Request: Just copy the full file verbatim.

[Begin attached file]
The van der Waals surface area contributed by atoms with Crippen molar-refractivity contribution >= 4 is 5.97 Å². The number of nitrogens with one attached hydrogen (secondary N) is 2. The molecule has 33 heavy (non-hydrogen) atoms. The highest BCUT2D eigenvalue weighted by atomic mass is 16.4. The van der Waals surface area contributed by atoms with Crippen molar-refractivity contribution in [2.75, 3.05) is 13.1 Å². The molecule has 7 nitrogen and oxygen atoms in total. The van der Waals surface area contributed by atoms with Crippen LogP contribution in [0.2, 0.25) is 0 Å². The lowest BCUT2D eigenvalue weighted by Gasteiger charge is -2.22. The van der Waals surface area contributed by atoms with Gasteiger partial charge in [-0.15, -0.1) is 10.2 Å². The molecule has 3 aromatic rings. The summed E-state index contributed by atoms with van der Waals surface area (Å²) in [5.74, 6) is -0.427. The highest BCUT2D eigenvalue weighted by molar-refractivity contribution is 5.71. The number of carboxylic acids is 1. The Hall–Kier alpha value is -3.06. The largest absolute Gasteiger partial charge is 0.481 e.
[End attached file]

The van der Waals surface area contributed by atoms with Crippen molar-refractivity contribution >= 4 is 5.97 Å². The number of nitrogens with one attached hydrogen (secondary N) is 2. The molecule has 33 heavy (non-hydrogen) atoms. The highest BCUT2D eigenvalue weighted by atomic mass is 16.4. The van der Waals surface area contributed by atoms with Crippen molar-refractivity contribution in [2.75, 3.05) is 13.1 Å². The molecule has 7 nitrogen and oxygen atoms in total. The van der Waals surface area contributed by atoms with Crippen LogP contribution in [0.2, 0.25) is 0 Å². The lowest BCUT2D eigenvalue weighted by Gasteiger charge is -2.22. The van der Waals surface area contributed by atoms with Gasteiger partial charge in [-0.15, -0.1) is 10.2 Å². The molecule has 3 aromatic rings. The summed E-state index contributed by atoms with van der Waals surface area (Å²) in [5.74, 6) is -0.427. The highest BCUT2D eigenvalue weighted by molar-refractivity contribution is 5.71. The number of carboxylic acids is 1. The Hall–Kier alpha value is -3.06. The largest absolute Gasteiger partial charge is 0.481 e.